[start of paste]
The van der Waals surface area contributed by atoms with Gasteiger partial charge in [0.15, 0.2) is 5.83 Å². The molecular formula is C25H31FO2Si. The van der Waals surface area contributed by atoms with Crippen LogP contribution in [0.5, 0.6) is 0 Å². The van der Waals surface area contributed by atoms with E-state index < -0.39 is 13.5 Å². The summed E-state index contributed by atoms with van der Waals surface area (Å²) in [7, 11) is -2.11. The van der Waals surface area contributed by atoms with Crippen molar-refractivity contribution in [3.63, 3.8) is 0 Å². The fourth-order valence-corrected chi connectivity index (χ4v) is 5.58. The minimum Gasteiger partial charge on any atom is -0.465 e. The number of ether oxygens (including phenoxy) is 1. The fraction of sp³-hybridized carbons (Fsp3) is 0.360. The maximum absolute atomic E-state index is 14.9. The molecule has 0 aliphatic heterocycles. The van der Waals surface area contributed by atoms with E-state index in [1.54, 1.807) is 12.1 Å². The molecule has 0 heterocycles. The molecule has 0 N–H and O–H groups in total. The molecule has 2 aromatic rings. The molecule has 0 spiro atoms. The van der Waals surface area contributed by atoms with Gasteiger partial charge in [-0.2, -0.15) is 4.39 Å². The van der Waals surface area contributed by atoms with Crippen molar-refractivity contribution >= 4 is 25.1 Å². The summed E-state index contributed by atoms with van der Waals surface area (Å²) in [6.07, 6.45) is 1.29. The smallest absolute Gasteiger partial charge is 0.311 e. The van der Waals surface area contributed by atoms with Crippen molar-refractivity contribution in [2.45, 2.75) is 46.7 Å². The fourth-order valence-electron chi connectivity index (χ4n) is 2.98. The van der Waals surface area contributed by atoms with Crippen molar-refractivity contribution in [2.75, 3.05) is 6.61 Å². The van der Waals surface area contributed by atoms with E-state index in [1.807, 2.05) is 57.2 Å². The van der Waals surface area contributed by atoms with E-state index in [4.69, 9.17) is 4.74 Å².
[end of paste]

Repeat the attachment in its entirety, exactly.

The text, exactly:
The van der Waals surface area contributed by atoms with Gasteiger partial charge in [0.15, 0.2) is 5.83 Å². The molecular formula is C25H31FO2Si. The van der Waals surface area contributed by atoms with Crippen LogP contribution in [0.5, 0.6) is 0 Å². The van der Waals surface area contributed by atoms with E-state index < -0.39 is 13.5 Å². The summed E-state index contributed by atoms with van der Waals surface area (Å²) in [7, 11) is -2.11. The van der Waals surface area contributed by atoms with Crippen molar-refractivity contribution in [3.63, 3.8) is 0 Å². The fourth-order valence-corrected chi connectivity index (χ4v) is 5.58. The minimum Gasteiger partial charge on any atom is -0.465 e. The number of ether oxygens (including phenoxy) is 1. The fraction of sp³-hybridized carbons (Fsp3) is 0.360. The maximum absolute atomic E-state index is 14.9. The molecule has 0 aliphatic heterocycles. The van der Waals surface area contributed by atoms with E-state index in [1.54, 1.807) is 12.1 Å². The molecule has 0 heterocycles. The molecule has 0 N–H and O–H groups in total. The molecule has 2 aromatic rings. The molecule has 0 spiro atoms. The van der Waals surface area contributed by atoms with Gasteiger partial charge in [-0.2, -0.15) is 4.39 Å². The van der Waals surface area contributed by atoms with Crippen molar-refractivity contribution >= 4 is 25.1 Å². The summed E-state index contributed by atoms with van der Waals surface area (Å²) in [6.07, 6.45) is 1.29. The smallest absolute Gasteiger partial charge is 0.311 e. The van der Waals surface area contributed by atoms with Crippen molar-refractivity contribution in [2.45, 2.75) is 46.7 Å². The fourth-order valence-electron chi connectivity index (χ4n) is 2.98. The van der Waals surface area contributed by atoms with Crippen molar-refractivity contribution in [2.75, 3.05) is 6.61 Å². The van der Waals surface area contributed by atoms with E-state index in [1.807, 2.05) is 57.2 Å². The van der Waals surface area contributed by atoms with E-state index in [4.69, 9.17) is 4.74 Å².